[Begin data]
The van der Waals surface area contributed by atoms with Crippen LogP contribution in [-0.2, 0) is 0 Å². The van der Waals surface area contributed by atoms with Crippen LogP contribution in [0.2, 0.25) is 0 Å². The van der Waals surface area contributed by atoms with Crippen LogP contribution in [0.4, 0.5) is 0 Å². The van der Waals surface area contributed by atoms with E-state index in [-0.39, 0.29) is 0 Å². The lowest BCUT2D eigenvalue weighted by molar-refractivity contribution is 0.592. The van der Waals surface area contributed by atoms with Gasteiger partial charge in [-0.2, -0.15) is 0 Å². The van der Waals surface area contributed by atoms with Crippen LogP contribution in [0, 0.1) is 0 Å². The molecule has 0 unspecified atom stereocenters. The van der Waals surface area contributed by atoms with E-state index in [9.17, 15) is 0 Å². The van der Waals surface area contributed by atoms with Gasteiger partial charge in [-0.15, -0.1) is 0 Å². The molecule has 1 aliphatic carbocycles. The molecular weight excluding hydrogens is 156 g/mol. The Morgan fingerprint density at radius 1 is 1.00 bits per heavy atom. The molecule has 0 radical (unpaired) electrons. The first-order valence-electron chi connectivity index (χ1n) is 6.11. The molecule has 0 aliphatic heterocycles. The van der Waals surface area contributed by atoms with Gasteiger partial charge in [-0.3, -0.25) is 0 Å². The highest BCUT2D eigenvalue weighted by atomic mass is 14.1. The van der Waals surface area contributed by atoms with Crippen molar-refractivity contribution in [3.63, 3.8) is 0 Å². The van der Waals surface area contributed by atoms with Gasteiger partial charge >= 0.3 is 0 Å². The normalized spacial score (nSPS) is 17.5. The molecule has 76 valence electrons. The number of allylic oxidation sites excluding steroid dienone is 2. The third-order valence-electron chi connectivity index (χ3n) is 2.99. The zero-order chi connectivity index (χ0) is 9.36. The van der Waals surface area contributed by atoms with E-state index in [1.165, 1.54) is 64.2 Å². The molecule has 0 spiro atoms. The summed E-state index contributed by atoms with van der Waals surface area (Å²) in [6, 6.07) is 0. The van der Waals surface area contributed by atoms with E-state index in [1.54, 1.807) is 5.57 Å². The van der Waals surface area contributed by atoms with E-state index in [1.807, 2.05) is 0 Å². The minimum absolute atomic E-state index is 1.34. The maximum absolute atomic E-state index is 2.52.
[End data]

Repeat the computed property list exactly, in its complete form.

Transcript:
The van der Waals surface area contributed by atoms with Crippen LogP contribution in [-0.2, 0) is 0 Å². The van der Waals surface area contributed by atoms with Crippen LogP contribution in [0.2, 0.25) is 0 Å². The van der Waals surface area contributed by atoms with Crippen LogP contribution in [0.4, 0.5) is 0 Å². The van der Waals surface area contributed by atoms with E-state index in [-0.39, 0.29) is 0 Å². The lowest BCUT2D eigenvalue weighted by molar-refractivity contribution is 0.592. The van der Waals surface area contributed by atoms with Gasteiger partial charge in [-0.2, -0.15) is 0 Å². The van der Waals surface area contributed by atoms with Crippen LogP contribution in [0, 0.1) is 0 Å². The molecule has 0 unspecified atom stereocenters. The van der Waals surface area contributed by atoms with E-state index in [9.17, 15) is 0 Å². The van der Waals surface area contributed by atoms with Gasteiger partial charge in [-0.15, -0.1) is 0 Å². The molecule has 1 aliphatic carbocycles. The molecular weight excluding hydrogens is 156 g/mol. The Morgan fingerprint density at radius 1 is 1.00 bits per heavy atom. The molecule has 0 radical (unpaired) electrons. The first-order valence-electron chi connectivity index (χ1n) is 6.11. The molecule has 0 aliphatic heterocycles. The van der Waals surface area contributed by atoms with Gasteiger partial charge in [-0.3, -0.25) is 0 Å². The highest BCUT2D eigenvalue weighted by atomic mass is 14.1. The van der Waals surface area contributed by atoms with Crippen molar-refractivity contribution in [3.63, 3.8) is 0 Å². The van der Waals surface area contributed by atoms with Gasteiger partial charge >= 0.3 is 0 Å². The normalized spacial score (nSPS) is 17.5. The molecule has 76 valence electrons. The number of allylic oxidation sites excluding steroid dienone is 2. The third-order valence-electron chi connectivity index (χ3n) is 2.99. The zero-order chi connectivity index (χ0) is 9.36. The van der Waals surface area contributed by atoms with E-state index in [1.165, 1.54) is 64.2 Å². The molecule has 0 spiro atoms. The summed E-state index contributed by atoms with van der Waals surface area (Å²) in [6, 6.07) is 0. The van der Waals surface area contributed by atoms with E-state index in [1.54, 1.807) is 5.57 Å². The van der Waals surface area contributed by atoms with E-state index in [1.807, 2.05) is 0 Å². The minimum absolute atomic E-state index is 1.34. The maximum absolute atomic E-state index is 2.52.